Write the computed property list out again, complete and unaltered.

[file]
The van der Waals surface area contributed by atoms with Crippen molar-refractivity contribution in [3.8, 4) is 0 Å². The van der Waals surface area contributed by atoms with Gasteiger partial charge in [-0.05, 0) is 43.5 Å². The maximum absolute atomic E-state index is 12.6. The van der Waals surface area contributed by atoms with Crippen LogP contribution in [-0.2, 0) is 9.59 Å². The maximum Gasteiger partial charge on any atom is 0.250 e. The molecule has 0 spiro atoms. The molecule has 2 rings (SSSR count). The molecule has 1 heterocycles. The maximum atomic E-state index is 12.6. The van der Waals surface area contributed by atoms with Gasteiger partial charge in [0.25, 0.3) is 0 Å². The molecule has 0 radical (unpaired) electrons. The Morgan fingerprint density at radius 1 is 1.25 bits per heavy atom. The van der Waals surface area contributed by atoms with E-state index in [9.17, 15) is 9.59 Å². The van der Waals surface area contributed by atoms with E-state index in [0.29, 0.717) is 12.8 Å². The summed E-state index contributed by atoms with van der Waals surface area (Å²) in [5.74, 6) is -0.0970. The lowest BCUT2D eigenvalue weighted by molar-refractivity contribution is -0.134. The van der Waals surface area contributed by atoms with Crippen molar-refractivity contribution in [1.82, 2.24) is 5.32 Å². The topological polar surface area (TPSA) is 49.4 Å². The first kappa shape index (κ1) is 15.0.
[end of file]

The van der Waals surface area contributed by atoms with Crippen molar-refractivity contribution in [3.8, 4) is 0 Å². The van der Waals surface area contributed by atoms with Gasteiger partial charge in [-0.05, 0) is 43.5 Å². The maximum absolute atomic E-state index is 12.6. The van der Waals surface area contributed by atoms with Crippen LogP contribution in [-0.2, 0) is 9.59 Å². The maximum Gasteiger partial charge on any atom is 0.250 e. The molecule has 0 spiro atoms. The molecule has 2 rings (SSSR count). The molecule has 1 heterocycles. The maximum atomic E-state index is 12.6. The van der Waals surface area contributed by atoms with Gasteiger partial charge in [0.25, 0.3) is 0 Å². The molecule has 0 radical (unpaired) electrons. The Morgan fingerprint density at radius 1 is 1.25 bits per heavy atom. The van der Waals surface area contributed by atoms with E-state index in [9.17, 15) is 9.59 Å². The van der Waals surface area contributed by atoms with E-state index in [0.29, 0.717) is 12.8 Å². The summed E-state index contributed by atoms with van der Waals surface area (Å²) in [5.74, 6) is -0.0970. The lowest BCUT2D eigenvalue weighted by molar-refractivity contribution is -0.134. The van der Waals surface area contributed by atoms with Crippen molar-refractivity contribution in [1.82, 2.24) is 5.32 Å². The topological polar surface area (TPSA) is 49.4 Å². The first kappa shape index (κ1) is 15.0.